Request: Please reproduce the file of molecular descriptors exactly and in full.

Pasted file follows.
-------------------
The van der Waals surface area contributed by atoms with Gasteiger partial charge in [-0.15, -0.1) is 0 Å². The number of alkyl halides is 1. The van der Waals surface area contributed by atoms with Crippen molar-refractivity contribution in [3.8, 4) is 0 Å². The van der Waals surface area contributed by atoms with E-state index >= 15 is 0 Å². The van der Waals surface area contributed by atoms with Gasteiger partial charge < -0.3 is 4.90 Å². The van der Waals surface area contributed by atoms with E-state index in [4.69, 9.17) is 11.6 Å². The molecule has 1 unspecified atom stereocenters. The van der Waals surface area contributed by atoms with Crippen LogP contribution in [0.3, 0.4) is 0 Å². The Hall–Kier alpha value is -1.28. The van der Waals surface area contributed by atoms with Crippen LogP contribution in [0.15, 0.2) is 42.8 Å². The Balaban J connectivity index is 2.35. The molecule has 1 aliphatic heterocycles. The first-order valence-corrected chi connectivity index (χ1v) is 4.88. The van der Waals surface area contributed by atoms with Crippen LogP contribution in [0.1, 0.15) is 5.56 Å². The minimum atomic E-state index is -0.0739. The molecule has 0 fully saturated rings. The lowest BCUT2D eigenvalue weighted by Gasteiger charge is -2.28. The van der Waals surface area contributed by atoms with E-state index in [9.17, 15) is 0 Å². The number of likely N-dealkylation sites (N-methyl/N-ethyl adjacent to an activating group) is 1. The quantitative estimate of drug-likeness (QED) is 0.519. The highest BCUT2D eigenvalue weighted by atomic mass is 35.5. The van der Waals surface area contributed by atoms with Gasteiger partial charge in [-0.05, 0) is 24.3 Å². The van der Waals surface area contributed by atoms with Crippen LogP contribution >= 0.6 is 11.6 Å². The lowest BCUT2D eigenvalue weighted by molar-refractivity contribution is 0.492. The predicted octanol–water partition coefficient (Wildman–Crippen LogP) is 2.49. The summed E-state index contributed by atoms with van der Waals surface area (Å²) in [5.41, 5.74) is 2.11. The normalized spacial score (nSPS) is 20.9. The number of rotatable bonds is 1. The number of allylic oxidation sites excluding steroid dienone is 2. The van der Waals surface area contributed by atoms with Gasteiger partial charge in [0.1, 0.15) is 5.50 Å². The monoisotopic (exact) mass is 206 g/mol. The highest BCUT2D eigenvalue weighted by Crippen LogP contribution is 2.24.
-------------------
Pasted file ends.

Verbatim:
The van der Waals surface area contributed by atoms with Gasteiger partial charge in [-0.15, -0.1) is 0 Å². The number of alkyl halides is 1. The van der Waals surface area contributed by atoms with Crippen molar-refractivity contribution in [3.8, 4) is 0 Å². The van der Waals surface area contributed by atoms with E-state index >= 15 is 0 Å². The van der Waals surface area contributed by atoms with Gasteiger partial charge < -0.3 is 4.90 Å². The van der Waals surface area contributed by atoms with E-state index in [4.69, 9.17) is 11.6 Å². The molecule has 1 unspecified atom stereocenters. The van der Waals surface area contributed by atoms with Crippen LogP contribution in [0.3, 0.4) is 0 Å². The Hall–Kier alpha value is -1.28. The van der Waals surface area contributed by atoms with Crippen LogP contribution in [0.15, 0.2) is 42.8 Å². The Balaban J connectivity index is 2.35. The molecule has 1 aliphatic heterocycles. The first-order valence-corrected chi connectivity index (χ1v) is 4.88. The van der Waals surface area contributed by atoms with Crippen LogP contribution in [0.1, 0.15) is 5.56 Å². The minimum atomic E-state index is -0.0739. The molecule has 0 fully saturated rings. The lowest BCUT2D eigenvalue weighted by Gasteiger charge is -2.28. The van der Waals surface area contributed by atoms with E-state index in [9.17, 15) is 0 Å². The number of likely N-dealkylation sites (N-methyl/N-ethyl adjacent to an activating group) is 1. The quantitative estimate of drug-likeness (QED) is 0.519. The highest BCUT2D eigenvalue weighted by atomic mass is 35.5. The van der Waals surface area contributed by atoms with Gasteiger partial charge in [-0.05, 0) is 24.3 Å². The van der Waals surface area contributed by atoms with Crippen LogP contribution >= 0.6 is 11.6 Å². The lowest BCUT2D eigenvalue weighted by molar-refractivity contribution is 0.492. The predicted octanol–water partition coefficient (Wildman–Crippen LogP) is 2.49. The summed E-state index contributed by atoms with van der Waals surface area (Å²) in [5.41, 5.74) is 2.11. The normalized spacial score (nSPS) is 20.9. The number of rotatable bonds is 1. The number of allylic oxidation sites excluding steroid dienone is 2. The van der Waals surface area contributed by atoms with Gasteiger partial charge in [0.1, 0.15) is 5.50 Å². The monoisotopic (exact) mass is 206 g/mol. The highest BCUT2D eigenvalue weighted by Crippen LogP contribution is 2.24.